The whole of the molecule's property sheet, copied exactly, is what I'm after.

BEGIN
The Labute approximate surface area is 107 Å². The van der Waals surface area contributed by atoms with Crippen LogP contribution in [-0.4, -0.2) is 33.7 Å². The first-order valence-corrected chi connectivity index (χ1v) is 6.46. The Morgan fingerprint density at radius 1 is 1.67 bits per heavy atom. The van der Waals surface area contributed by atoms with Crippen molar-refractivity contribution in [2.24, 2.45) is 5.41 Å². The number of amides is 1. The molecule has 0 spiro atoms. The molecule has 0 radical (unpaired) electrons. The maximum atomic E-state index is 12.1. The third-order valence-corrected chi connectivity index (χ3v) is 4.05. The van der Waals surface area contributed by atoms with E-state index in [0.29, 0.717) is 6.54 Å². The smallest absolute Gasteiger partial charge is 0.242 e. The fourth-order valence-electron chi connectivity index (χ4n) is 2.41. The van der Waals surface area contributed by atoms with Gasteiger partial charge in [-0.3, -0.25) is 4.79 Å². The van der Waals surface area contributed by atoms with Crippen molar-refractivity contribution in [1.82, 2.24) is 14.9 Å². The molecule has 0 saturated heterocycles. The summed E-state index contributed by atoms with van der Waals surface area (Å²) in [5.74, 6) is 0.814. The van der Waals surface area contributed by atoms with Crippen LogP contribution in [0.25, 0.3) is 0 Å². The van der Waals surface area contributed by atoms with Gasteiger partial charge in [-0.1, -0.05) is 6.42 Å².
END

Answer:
The Labute approximate surface area is 107 Å². The van der Waals surface area contributed by atoms with Crippen LogP contribution in [-0.4, -0.2) is 33.7 Å². The first-order valence-corrected chi connectivity index (χ1v) is 6.46. The Morgan fingerprint density at radius 1 is 1.67 bits per heavy atom. The van der Waals surface area contributed by atoms with Crippen molar-refractivity contribution in [2.24, 2.45) is 5.41 Å². The number of amides is 1. The molecule has 0 spiro atoms. The molecule has 0 radical (unpaired) electrons. The maximum atomic E-state index is 12.1. The third-order valence-corrected chi connectivity index (χ3v) is 4.05. The van der Waals surface area contributed by atoms with E-state index in [0.29, 0.717) is 6.54 Å². The smallest absolute Gasteiger partial charge is 0.242 e. The fourth-order valence-electron chi connectivity index (χ4n) is 2.41. The van der Waals surface area contributed by atoms with Gasteiger partial charge in [-0.3, -0.25) is 4.79 Å². The van der Waals surface area contributed by atoms with Crippen molar-refractivity contribution in [1.82, 2.24) is 14.9 Å². The molecule has 0 saturated heterocycles. The summed E-state index contributed by atoms with van der Waals surface area (Å²) in [5.74, 6) is 0.814. The van der Waals surface area contributed by atoms with Crippen LogP contribution in [0.25, 0.3) is 0 Å². The van der Waals surface area contributed by atoms with Gasteiger partial charge in [-0.1, -0.05) is 6.42 Å².